The grass at Te Kaaretu was renowned
for its softness – our ancestors would line
their whare with it for bedding. Today we are
gathered up like clumps of Kaaretu grass,
made soft by the gathering, and we line
the whare nui at Pihareinga, Te Kaaretu,
with our bedding once again.
I learn Arapeta’s song, e tuwhera atu nei,
te awa o Taumarere . . . our ancestral river
of Taumarere opens here, although of course
we had settlements at Matauwhi and Kororareka –
the first New Zealand capital – we were
one of the first tribes to be affected
by westernisation. Today we are following
the river, tracing the paths of our people,
the great names and the previously unknown,
trying to find the first Sullivan who gave us
his name early last century. What was his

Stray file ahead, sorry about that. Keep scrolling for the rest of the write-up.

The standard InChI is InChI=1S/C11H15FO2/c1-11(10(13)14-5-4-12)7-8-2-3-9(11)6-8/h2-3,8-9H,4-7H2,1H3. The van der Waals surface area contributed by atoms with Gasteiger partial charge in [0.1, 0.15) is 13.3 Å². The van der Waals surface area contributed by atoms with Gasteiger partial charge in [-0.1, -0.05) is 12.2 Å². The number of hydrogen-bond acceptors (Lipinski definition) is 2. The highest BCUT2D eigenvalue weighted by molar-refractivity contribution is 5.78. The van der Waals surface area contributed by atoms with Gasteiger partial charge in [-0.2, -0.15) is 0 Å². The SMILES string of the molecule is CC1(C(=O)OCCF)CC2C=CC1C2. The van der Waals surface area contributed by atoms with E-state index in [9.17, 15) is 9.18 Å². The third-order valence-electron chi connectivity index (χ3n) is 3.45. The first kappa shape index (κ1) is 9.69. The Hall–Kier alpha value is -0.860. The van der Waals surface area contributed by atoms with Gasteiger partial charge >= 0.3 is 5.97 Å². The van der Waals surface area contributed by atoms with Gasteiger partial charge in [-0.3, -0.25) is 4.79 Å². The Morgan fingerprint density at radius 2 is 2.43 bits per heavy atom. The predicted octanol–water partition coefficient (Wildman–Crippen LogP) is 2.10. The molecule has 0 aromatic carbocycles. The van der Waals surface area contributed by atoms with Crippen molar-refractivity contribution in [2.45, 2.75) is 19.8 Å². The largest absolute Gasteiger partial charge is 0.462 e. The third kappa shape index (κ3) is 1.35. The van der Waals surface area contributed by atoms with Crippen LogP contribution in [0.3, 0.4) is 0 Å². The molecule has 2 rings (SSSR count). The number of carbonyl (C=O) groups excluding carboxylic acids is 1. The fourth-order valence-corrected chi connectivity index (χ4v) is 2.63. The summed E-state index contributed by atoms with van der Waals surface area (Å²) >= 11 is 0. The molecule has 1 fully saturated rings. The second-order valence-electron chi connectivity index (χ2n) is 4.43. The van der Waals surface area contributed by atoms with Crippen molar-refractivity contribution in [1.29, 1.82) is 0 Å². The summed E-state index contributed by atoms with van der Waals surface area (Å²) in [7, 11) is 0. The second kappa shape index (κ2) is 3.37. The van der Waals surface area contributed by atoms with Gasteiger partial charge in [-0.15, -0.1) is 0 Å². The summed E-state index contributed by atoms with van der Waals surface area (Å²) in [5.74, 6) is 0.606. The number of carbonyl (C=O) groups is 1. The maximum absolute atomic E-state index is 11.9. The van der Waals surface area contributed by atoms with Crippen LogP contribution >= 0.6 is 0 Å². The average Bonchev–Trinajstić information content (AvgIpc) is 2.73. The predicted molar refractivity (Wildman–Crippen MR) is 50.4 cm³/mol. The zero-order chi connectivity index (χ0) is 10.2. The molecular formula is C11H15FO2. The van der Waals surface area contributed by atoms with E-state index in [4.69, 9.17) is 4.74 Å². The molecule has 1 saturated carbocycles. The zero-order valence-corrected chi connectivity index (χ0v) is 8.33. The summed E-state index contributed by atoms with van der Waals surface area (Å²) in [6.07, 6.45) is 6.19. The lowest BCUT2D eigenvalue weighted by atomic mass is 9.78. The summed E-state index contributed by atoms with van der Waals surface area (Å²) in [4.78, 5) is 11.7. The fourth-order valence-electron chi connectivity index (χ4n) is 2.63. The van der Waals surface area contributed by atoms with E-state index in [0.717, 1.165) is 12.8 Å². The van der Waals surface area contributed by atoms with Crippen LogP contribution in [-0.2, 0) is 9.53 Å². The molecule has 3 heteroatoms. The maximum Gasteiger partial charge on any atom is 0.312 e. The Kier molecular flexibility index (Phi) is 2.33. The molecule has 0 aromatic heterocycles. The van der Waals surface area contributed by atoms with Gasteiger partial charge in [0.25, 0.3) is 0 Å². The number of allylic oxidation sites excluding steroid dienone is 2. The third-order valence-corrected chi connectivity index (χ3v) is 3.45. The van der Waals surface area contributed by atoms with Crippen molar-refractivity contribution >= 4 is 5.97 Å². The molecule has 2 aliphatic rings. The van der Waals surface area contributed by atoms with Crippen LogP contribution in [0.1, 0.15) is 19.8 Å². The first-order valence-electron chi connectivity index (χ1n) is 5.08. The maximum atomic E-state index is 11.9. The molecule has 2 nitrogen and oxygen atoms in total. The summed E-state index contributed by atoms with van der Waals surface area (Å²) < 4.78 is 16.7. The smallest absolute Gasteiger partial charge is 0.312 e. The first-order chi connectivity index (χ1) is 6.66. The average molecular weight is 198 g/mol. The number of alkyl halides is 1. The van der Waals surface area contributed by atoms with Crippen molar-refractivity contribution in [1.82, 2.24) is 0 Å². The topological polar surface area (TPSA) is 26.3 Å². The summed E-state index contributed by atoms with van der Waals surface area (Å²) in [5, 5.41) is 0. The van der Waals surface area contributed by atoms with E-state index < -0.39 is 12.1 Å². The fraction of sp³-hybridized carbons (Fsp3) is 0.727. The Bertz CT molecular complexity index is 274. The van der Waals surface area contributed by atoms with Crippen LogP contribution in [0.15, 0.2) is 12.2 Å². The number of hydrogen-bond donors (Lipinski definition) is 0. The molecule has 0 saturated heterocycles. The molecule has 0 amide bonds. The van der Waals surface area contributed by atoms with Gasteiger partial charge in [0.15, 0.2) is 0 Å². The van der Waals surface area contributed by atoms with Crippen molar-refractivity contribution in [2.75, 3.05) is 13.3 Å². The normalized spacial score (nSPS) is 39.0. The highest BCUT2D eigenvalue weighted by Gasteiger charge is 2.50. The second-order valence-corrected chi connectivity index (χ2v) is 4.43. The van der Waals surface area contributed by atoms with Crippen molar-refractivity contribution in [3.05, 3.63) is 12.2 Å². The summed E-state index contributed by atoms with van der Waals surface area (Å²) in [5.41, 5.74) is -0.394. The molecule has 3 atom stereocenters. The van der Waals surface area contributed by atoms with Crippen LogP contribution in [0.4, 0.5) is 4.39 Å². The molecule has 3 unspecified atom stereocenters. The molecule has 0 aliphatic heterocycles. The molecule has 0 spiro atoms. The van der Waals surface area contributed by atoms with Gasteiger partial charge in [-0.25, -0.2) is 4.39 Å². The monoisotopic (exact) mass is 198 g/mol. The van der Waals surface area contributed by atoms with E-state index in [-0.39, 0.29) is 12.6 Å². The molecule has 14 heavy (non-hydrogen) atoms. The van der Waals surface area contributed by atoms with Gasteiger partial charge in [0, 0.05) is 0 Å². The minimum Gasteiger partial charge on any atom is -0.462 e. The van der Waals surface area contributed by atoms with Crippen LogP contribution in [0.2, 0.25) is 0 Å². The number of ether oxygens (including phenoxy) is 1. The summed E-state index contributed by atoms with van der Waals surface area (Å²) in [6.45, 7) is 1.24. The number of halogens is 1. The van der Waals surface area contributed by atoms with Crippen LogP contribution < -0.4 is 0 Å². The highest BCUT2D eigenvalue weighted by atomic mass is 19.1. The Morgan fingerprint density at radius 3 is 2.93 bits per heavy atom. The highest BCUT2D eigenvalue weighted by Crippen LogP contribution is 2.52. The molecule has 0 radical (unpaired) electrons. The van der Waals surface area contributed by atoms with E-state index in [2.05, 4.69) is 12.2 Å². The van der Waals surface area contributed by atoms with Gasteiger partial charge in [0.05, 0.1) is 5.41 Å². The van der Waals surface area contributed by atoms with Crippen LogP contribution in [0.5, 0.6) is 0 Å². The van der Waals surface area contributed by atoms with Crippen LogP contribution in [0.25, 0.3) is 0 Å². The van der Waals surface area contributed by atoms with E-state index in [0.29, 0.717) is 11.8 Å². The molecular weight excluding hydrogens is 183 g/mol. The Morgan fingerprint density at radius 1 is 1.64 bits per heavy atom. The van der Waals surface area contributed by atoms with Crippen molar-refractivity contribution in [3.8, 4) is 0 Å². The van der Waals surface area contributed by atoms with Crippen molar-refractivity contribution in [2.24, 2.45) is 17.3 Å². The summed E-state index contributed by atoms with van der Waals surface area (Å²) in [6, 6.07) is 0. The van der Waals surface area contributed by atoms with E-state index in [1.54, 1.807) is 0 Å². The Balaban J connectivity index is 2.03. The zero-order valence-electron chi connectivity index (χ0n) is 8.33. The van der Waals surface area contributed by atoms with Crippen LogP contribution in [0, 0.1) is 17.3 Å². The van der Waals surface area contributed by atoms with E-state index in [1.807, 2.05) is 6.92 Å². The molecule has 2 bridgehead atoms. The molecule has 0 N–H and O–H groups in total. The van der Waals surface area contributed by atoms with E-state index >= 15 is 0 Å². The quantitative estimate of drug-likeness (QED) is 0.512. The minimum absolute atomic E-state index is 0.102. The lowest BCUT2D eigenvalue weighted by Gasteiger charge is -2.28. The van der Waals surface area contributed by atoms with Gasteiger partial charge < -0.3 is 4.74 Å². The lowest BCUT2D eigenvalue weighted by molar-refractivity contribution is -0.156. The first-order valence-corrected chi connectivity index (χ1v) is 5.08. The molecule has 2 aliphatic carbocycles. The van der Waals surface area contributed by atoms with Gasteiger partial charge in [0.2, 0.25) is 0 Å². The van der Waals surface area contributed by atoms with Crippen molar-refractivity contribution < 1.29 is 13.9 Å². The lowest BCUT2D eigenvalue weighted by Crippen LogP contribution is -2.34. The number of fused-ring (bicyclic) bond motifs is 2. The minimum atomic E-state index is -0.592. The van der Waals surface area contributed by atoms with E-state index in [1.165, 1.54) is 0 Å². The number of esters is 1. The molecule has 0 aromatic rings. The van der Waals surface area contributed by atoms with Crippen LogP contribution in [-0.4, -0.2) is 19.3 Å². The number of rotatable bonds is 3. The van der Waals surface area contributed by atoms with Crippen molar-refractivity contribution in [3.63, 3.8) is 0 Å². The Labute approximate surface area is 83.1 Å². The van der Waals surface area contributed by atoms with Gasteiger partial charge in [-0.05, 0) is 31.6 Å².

first name? who did he marry? why did he stay here?
was he marooned? was it a woman?
what was his waka? These questions remain to date.
But there are tears at this reunion.
The speeches are from everyone here,
we introduce ourselves as the special branches
of the whanau. We move around
like the four winds, but when we gather
at Te Kaaretu, we are anchored
and hold fast to one another.
from Star Waka
(Auckland University Press)
Robert Sullivan is an internationally published Māori poet and academic whose numerous collections include the bestselling Star Waka (Auckland UP, 1999), which has been reprinted five times, translated into German (Mana Verlag), and shortlisted for the Montana New Zealand Book Awards (2000). Sullivan's writing explores dimensions of contemporary urban experience, including local racial and social issues. His writing has a postmodern feel, where history and mythology, individual and collective experience, become areas of refined focus. Sullivan’s work has won, or been nominated for, many awards and he is an editor of the online journal, Trout.
Robert Sullivan’s Choice: ‘Pukeroa’ by Ngahuia Te Awekotuku